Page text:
The sheriff walked through the tavern’s doors, along the bar to his left, nodding to the other patrons. and took his usual spot at the far corner. The barkeep came over, poured a drink, and became preoccupied rubbing at a stain.
“What’s new, Calvin?” the sheriff asked, and then followed the barkeep’s shifting eyes to a man at a table.
“Says his name’s Aldenberg,” the barkeep said. “Says he’s looking for Bill Weir”
“Why would he do that?”
The barkeep saw Aldenberg lift his chin to show the deep rope burns in his neck. “Because Weir hung and killed him.”
“So, that’s mine. You have any hobbies?” his date asked.
“It’s a little weird,” he said, fingers reaching for his empty glass. Retreating. “You ever buy a used book, and sometimes someone will have written their name inside it?”
“I’m not much of a reader.”
“Oh, ok -”
“But I know what you mean.”
The waiter came by, filled their glasses of water, and left.
“I try to track those people down.”
“Just to see what they thought. I mean, after I finish reading it. See if they liked it as much or as little as I did.”
if you throw comments
below the belt like you do,
dont go crying to mommy
when someone hits
They have to look
Three hundred and sixty degrees.
Lets quit the comments
about me being small
and not a bodybuilder
when you know nothing about me
the most fashionable option here
is actually the particular
you make it look easy
those who have trouble
the correct type on the subject
you are a mass
but you could
also be small. But
I dont know, and
get some rhubarb in!
She beat on his chest. When Kearns managed a hold on her wrists, she began to kick. He gave her a short slap and took a step back. Winstead leaned against the hall’s wall, and slid down until she sat on the floor.
“You killed him. You lousy bastard,” she said, sobbing.
“What are you talking about? Who’s dead?”
“My husband. You shot him. The police just called to tell me. Why did you have to kill him?”
Kearns finally figured it out. Winstead got to her feet.
“You’re going to fry for that, Mr. Murphy,” she said, almost smiling.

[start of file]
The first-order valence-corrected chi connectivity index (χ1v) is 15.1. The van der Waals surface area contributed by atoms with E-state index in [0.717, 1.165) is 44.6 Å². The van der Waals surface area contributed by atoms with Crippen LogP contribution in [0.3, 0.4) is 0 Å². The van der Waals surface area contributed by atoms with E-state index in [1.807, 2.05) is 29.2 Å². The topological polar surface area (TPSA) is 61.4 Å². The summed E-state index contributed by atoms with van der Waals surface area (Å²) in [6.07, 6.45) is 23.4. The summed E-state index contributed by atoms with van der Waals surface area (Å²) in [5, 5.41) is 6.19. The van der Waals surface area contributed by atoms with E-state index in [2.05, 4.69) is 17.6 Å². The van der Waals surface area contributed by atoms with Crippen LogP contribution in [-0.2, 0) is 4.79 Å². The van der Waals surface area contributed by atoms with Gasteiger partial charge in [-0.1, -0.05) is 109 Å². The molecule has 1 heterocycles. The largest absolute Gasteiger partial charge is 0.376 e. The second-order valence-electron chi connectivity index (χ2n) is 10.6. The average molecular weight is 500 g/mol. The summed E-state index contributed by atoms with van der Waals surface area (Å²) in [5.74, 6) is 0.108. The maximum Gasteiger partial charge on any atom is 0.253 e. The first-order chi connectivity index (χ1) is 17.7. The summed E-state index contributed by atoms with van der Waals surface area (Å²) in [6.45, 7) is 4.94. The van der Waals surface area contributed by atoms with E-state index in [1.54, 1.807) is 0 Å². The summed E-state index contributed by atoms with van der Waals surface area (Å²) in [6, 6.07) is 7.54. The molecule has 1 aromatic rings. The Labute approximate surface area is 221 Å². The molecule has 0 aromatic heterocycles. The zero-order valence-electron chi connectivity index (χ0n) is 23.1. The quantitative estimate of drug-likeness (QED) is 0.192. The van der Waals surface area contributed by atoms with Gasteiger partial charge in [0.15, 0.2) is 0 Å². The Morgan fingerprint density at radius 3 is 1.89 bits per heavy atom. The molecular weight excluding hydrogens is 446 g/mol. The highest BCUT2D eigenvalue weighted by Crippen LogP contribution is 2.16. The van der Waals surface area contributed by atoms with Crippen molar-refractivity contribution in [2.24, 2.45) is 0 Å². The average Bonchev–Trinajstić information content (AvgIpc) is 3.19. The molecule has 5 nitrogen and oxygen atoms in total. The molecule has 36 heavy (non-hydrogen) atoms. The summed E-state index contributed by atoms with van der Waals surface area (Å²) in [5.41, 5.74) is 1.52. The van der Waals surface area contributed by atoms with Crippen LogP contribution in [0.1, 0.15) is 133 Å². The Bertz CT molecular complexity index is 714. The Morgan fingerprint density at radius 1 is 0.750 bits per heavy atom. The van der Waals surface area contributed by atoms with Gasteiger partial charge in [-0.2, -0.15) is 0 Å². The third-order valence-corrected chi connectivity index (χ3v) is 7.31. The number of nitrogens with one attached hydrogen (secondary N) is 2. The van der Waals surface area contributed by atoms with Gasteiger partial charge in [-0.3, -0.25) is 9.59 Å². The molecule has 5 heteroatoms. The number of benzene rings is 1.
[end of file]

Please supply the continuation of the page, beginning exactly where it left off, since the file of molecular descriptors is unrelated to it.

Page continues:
30/30 for November
After Hare left, Bullfrog went in to the kitchen, feeling a little peckish. There wasn’t anything to eat, but he did find a half-bottle of whiskey in the back of the cupboard. He set the kettle on, and sat at the chipped and nicked table to wait for it to boil. Something Hare said earlier had him bouncing around. On the inside.
The whistling woke him. He fished a dirty cup from the sink and filled it with water, and then a couple of slugs of the liquor.
Bullfrog took his drink to the window and looked up. Saw nothing.
Lamb and Doe spent Saturday at the zoo. Leaning, back arched, against the exhibits’ glass, eyelashes fluttering, and blowing kisses to rumpled, exhausted, dead-eyed fathers when their wives’ backs were turned. They fed the deer and watched the apes scream. The big cats lazed on heated rocks and exotic birds flew three stories up, only to realize the cage’s ceiling was only painted blue.
They sat in the middle of the food court, slowly tonguing their ice cream cones, licking their lips, barely able to keep from laughing as they felt the glares, longing or indifferent or murderous, on them.
Prompt courtesy of the Daily Post.
The rider stopped to water his horse at the open creek. The animal whinnied. “Thought I lost you a few days back,” he said, warming his hands and lifting his face to the low, winter sun.
“You tried. Almost did,” the ghost said, as it hunkered down and dipped its ethereal hands in the water.
“Guess you knew I’d be coming this way?”
The ghost didn’t answer.
“Can’t you leave me be?” he asked, throwing his head back, as if to howl.
“No,” it said, placing a cold, heavy hand on the rider’s shoulder. “Not until you do what’s right.”
Prompt courtesy of Sue Vincent‘s #Writephoto challenge.